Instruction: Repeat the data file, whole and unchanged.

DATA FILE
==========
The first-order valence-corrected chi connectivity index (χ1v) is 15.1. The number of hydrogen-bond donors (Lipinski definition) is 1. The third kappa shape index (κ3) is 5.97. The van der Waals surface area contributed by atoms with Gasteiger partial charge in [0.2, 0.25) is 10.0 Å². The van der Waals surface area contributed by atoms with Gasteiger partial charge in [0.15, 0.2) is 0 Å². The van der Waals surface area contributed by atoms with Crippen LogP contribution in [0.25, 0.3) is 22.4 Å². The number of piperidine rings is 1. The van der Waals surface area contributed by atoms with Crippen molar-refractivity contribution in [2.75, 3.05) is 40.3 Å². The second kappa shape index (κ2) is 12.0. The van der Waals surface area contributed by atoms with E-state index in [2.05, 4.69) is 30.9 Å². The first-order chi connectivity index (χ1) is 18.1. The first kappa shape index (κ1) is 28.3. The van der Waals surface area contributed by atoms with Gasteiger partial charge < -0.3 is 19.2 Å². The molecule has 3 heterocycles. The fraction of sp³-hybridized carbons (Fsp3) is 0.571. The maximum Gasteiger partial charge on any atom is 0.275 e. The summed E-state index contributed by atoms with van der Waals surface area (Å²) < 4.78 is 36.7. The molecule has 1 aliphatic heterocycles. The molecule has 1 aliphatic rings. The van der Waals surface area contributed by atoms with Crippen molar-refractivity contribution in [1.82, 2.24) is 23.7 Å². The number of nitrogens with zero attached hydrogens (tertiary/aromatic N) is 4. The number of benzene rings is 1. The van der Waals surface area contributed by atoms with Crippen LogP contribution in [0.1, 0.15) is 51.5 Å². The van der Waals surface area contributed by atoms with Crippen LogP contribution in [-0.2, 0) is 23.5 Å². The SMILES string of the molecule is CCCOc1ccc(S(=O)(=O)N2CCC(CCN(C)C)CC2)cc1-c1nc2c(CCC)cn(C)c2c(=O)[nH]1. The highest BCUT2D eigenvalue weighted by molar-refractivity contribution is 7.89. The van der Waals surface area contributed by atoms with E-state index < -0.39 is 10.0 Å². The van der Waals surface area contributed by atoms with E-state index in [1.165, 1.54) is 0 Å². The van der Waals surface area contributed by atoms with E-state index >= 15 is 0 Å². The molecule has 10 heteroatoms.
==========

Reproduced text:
The first-order valence-corrected chi connectivity index (χ1v) is 15.1. The number of hydrogen-bond donors (Lipinski definition) is 1. The third kappa shape index (κ3) is 5.97. The van der Waals surface area contributed by atoms with Gasteiger partial charge in [0.2, 0.25) is 10.0 Å². The van der Waals surface area contributed by atoms with Gasteiger partial charge in [0.15, 0.2) is 0 Å². The van der Waals surface area contributed by atoms with Crippen LogP contribution in [0.25, 0.3) is 22.4 Å². The number of piperidine rings is 1. The van der Waals surface area contributed by atoms with Crippen molar-refractivity contribution in [2.75, 3.05) is 40.3 Å². The second kappa shape index (κ2) is 12.0. The van der Waals surface area contributed by atoms with E-state index in [2.05, 4.69) is 30.9 Å². The first-order chi connectivity index (χ1) is 18.1. The first kappa shape index (κ1) is 28.3. The van der Waals surface area contributed by atoms with Gasteiger partial charge < -0.3 is 19.2 Å². The molecule has 3 heterocycles. The fraction of sp³-hybridized carbons (Fsp3) is 0.571. The maximum Gasteiger partial charge on any atom is 0.275 e. The summed E-state index contributed by atoms with van der Waals surface area (Å²) < 4.78 is 36.7. The molecule has 1 aliphatic heterocycles. The molecule has 1 aliphatic rings. The van der Waals surface area contributed by atoms with Crippen molar-refractivity contribution in [1.82, 2.24) is 23.7 Å². The number of nitrogens with zero attached hydrogens (tertiary/aromatic N) is 4. The number of benzene rings is 1. The van der Waals surface area contributed by atoms with Crippen LogP contribution in [0.1, 0.15) is 51.5 Å². The van der Waals surface area contributed by atoms with Crippen LogP contribution in [-0.2, 0) is 23.5 Å². The SMILES string of the molecule is CCCOc1ccc(S(=O)(=O)N2CCC(CCN(C)C)CC2)cc1-c1nc2c(CCC)cn(C)c2c(=O)[nH]1. The highest BCUT2D eigenvalue weighted by molar-refractivity contribution is 7.89. The van der Waals surface area contributed by atoms with E-state index < -0.39 is 10.0 Å². The van der Waals surface area contributed by atoms with E-state index in [1.165, 1.54) is 0 Å². The van der Waals surface area contributed by atoms with E-state index >= 15 is 0 Å². The molecule has 10 heteroatoms.